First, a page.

Where do I stand legally? I have paid the deposit (less minimal deductions) to my agent – my flat has been wrecked and furniture had to be thrown out due to a filthy tenant – and I was physically assaulted by this man’s son (tenant’s boyfriend). I do not feel inclined to be browbeaten into paying again. I am 60 and selling the flat – no more tenants for me!
I think you should see a solicitor as you should not be harassed in this matter. However, if you would rather not do so at present, write a brief letter stating that the agent received the deposit, less whatever you have deducted and the reason why you made the deduction. Advise him that should he wish to take the matter further, he should take you to the small claims court.
Be prepared to make a good case – if possible with photos before and after, witness statements, receipts showing contents were not old or had been professionally cleaned, inventory showing condition. Let them try and get more money from you!
I think you may also have a case to make against the agents – usually registered with ARLA – I don’t understand why you are being hassled and not them – they will be experienced in this type of case.
Tenants have just vacated my property and have left the place in a mess. I gave them a cheque back for the deposit in full before they vacated the premises, but they have lost/destroyed the cheque by accident. They have asked for another cheque, but I’m not happy about the state in which they left the property. They have also left some belongings in an outbuilding (locked). Where do I go from here?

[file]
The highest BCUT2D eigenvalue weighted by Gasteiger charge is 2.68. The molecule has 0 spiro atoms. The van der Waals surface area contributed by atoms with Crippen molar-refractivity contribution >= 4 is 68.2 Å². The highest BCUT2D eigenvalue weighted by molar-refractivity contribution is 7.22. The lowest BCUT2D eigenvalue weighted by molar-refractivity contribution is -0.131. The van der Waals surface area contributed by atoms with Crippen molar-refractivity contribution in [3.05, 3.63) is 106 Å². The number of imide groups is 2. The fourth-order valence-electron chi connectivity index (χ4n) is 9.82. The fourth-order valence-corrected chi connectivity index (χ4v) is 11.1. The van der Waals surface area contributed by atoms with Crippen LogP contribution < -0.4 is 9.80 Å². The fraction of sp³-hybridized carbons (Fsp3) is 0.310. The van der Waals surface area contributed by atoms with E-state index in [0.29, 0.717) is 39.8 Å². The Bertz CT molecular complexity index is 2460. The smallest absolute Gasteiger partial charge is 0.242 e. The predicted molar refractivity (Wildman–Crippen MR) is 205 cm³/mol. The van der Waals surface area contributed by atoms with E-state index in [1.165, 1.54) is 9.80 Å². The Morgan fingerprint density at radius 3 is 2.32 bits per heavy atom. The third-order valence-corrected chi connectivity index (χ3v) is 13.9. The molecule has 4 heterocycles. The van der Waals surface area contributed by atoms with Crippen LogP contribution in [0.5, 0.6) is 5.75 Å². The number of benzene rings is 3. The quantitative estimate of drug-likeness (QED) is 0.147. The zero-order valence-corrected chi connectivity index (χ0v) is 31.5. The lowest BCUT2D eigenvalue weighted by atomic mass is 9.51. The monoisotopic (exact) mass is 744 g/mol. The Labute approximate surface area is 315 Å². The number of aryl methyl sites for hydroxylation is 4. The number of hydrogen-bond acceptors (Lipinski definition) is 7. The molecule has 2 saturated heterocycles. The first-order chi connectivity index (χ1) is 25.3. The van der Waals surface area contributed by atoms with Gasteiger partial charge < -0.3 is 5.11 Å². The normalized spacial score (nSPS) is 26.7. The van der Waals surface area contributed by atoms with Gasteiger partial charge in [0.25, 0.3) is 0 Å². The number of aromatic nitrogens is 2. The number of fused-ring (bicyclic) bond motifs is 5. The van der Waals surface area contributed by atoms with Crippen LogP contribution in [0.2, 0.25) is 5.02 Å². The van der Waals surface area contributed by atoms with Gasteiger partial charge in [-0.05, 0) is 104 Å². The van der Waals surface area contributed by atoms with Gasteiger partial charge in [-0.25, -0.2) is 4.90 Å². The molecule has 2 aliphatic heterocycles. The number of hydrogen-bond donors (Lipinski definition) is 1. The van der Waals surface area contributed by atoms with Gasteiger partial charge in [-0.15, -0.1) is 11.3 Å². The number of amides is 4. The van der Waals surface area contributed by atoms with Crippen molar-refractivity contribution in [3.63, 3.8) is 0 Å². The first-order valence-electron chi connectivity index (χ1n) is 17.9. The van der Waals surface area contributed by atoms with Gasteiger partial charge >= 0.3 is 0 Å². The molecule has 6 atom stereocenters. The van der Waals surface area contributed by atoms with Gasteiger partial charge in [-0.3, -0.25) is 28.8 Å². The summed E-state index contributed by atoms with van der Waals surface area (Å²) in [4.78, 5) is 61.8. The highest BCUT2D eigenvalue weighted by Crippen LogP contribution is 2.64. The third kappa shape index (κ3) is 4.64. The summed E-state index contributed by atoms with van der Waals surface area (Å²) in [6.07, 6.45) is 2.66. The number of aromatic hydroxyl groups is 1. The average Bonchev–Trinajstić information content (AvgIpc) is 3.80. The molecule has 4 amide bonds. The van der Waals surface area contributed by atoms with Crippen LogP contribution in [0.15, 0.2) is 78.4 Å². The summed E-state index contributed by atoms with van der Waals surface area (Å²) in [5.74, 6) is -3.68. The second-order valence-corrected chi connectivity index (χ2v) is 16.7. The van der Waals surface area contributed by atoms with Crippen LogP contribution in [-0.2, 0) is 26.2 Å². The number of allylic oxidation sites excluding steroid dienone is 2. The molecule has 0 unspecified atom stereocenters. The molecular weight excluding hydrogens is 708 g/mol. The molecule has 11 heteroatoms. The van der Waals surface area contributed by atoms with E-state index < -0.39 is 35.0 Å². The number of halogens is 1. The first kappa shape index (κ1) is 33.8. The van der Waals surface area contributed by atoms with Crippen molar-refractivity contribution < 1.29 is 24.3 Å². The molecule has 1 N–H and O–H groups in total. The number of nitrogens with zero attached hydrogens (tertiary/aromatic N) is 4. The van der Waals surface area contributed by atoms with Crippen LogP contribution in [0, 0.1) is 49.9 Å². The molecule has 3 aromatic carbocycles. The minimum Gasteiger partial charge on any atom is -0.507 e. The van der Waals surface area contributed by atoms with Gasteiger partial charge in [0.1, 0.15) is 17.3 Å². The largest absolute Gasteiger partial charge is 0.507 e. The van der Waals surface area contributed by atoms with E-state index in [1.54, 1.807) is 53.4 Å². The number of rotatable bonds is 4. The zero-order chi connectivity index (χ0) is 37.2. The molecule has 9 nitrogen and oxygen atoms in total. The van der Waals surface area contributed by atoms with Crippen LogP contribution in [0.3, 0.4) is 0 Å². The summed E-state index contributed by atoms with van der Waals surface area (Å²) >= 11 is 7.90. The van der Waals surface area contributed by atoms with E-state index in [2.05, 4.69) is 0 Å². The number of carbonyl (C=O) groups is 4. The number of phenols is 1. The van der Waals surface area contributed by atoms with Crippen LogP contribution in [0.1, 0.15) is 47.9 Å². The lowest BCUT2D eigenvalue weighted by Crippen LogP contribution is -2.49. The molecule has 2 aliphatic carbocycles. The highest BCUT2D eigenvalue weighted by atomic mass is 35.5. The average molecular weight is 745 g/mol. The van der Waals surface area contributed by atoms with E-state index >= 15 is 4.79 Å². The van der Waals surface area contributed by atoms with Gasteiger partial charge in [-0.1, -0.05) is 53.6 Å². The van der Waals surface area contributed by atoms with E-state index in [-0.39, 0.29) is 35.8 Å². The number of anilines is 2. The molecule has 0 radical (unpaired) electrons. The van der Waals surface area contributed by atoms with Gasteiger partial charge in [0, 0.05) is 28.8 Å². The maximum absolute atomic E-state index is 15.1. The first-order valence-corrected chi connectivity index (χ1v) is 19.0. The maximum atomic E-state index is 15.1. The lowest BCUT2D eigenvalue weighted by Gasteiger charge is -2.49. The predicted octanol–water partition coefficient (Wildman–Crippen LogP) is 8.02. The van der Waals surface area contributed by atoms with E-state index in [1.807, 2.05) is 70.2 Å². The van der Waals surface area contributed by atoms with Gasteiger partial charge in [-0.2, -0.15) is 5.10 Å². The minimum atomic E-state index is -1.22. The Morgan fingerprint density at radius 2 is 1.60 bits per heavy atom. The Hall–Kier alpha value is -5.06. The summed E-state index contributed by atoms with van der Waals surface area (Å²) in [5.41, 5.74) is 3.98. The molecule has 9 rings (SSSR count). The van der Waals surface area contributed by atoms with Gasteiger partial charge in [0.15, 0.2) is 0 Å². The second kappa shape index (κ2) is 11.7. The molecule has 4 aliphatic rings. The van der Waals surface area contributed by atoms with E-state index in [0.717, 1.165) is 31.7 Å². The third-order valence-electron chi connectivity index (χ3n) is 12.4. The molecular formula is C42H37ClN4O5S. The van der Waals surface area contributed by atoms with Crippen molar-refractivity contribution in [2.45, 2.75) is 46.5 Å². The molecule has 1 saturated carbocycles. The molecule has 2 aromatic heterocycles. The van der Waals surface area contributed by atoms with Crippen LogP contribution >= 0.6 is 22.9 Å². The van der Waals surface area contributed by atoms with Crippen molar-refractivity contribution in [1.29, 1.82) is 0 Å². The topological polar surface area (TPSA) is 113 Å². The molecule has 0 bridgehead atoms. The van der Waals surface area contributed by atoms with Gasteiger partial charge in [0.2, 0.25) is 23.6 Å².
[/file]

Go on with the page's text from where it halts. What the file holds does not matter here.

I think you are on a sticky wicket if you gave them a cheque for the deposit in full but are now saying you want to deduct a sum for the cleaning of the property or repairs. The usual procedure would be to inspect the property at handover, noting damages or problems which need professional cleaning or are likely to cost you money. You would then discuss what sum, if any, should be deducted from the deposit.
I think a pleasant letter should be sent, saying you are happy to issue another cheque, but itemising what you wish to deduct and why. Be as clear as you can. In the same letter, you can ask about the goods left in the outbuilding. Either you or a new tenant may need to use the outbuilding. Give the previous tenants a time limit to remove the goods and say failure to do so will result in them being disposed of. Do you have a next of kin for the tenant? Could you take the items there?
Your former tenants may feel that you are not justified in deducting any money – if so, they can go to the small claims court. You would need to ensure you have a very clear inventory and, if possible, receipts to show carpets were new at the beginning, newly decorated, anything else that would help you make the case that you were justified in making a deduction from the deposit.
Changing letting agents
Because of dissatisfaction with the service being provided I have recently changed managing agents on my rental property. But the old agent is refusing to pass on the tenant’s deposit to my new agent. Both are registered firms, but the first agent says the request can only come from the tenant who paid the deposit. This effectively leaves me without a rent deposit. Is there anything I can do as landlord other than chivvy the tenant to ask for the money to be transferred?